By DOUG SCHMITZ
WASHINGTON, D.C. — Hoping to merge the various aspects of agricultural science, technology and research, last month the USDA officially launched the National Institute of Food and Agriculture (NIFA) in Washington, D.C.
“The opportunity to truly transform a field of science happens, at best, once a generation,” said USDA Secretary Tom Vilsack. “Right now, I am convinced, is the USDA’s opportunity to work with the Congress, the other science agencies and with our partners in industry, academia and the nonprofit sector, to bring about transformative change.
“We can build on recent scientific discoveries – incredible advances in sequencing plant and animal genomes, for example. We have new and powerful tools – biotechnology, nanotechnology and large-scale computer simulations – applicable to all types of agriculture.”
Born from the 2008 farm bill to be an agriculture research body similar to the National Institutes of Health and to replace the USDA’s existing Cooperative State Research, Education and Extension Service (CSREES), the NIFA will be the department’s extramural research enterprise.
“It is no exaggeration to say that the NIFA will be a research startup company – we will be rebuilding our competitive grants program from the ground up to generate real results for the American people,” Vilsack said.
According to the NIFA’s new director, Dr. Roger Beachy, the institute will fund research, extension and education in the same way the CSREES did.
“The new agency will have greater focus in its support, establish research programs of larger scale and longer duration, so that specific goals can be achieved,” said Beachy, a world-renowned plant scientist hired from the Danforth Plant Science Center in St. Louis, who won the Wolf Prize in Agriculture and is a member of the National Academy of Sciences.
Beachy said research areas of high interest for the NIFA include: production of biomass and biofuel, improving food safety, increasing nutrition and reducing obesity of our children and protection of the environment while developing foods in a sustainable manner.
The NIFA will continue support of land grant institutions via formula funding and of other activities similar to CSREES.
“In addition, smaller, less specific areas of research will receive support as in the past,” he said. “It is also expected that the grand challenges will engage all sectors of the NIFA. We have proposed that the work be conducted through four sub-institutes that will be formally named in the near future.”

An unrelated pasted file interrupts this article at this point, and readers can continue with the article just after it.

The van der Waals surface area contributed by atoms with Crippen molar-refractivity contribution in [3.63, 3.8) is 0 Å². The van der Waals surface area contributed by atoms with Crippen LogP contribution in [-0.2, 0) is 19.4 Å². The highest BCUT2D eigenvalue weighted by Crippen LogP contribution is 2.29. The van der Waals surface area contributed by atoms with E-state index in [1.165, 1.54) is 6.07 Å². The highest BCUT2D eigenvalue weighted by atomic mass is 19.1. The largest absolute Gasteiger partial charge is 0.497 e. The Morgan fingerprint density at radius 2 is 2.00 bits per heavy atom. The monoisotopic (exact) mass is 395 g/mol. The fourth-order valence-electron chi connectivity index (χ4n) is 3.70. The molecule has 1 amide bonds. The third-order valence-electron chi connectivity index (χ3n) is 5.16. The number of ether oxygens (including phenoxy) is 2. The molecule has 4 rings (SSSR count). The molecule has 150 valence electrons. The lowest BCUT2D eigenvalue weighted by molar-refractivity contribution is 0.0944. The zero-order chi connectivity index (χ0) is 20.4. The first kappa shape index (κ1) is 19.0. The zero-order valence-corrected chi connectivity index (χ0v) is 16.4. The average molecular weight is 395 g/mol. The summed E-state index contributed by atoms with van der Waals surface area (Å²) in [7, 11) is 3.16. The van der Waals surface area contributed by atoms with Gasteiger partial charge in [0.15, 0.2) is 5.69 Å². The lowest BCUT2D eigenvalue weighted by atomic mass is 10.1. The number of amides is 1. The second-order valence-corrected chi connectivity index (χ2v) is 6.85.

As an agency of the USDA, the NIFA’s budget is that of the former CSREES, and will have increasing focus on the competitive grant programs of the agency and the Agriculture and Food Research Initiative (AFRI), along with other specific topic areas of competitive grants, Beachy said.
“For example, the Specialty Crops Initiative; the Initiative for Organic and Sustainable Agriculture; and others that are currently funded in the NIFA budget,” he said. “In total, the NIFA will disperse slightly above $1 billion for research, extension and education during the 2010 fiscal year.”
Asked who would be tapped to staff the NIFA, Beachy said since the agency is responsible for the extramural grants of the USDA, its activities will be carried out by other scientists and educators around the United States, including land grant institutions, private universities and institutes, and the institutions that were established to serve primarily African-American students, Native Americans and other groups.
“The grand challenges are very complex and the solution to the challenges will take many years, and the intellect of many different scientists in a variety of different disciplines if they are to be met,” he said.
“It will require the involvement of mathematicians, physicists, biologists, agricultural scientists, engineers, educators, applied scientists, economists and many others to develop the solutions and to implement them in society.”
To attract such skills and intellect, Beachy said the NIFA would draw on scientists and technologists from across the spectrum of U.S. institutions, as well as from around the globe.
“It will also require collaboration between – and the involvement of – other governmental agencies,” he said. “For example, the National Science Foundation, the U.S. Department of Energy, the National Institute of Health, among others, to achieve the level of funding required to reach solutions to these challenges.”
Eventually, what will set the NIFA apart from other government agencies, Beachy said, will be its inclusion of extension and education programs, both youth and adult, in its mission areas.
“The extension services, 4-H and other USDA-administered funds, play a critical role in so many different segments of the lives of rural and urban America,” he said.
While the NIFA’s organizational structure is currently under way, Beachy said the agency’s final organization and staffing is expected to be completed in early 2010.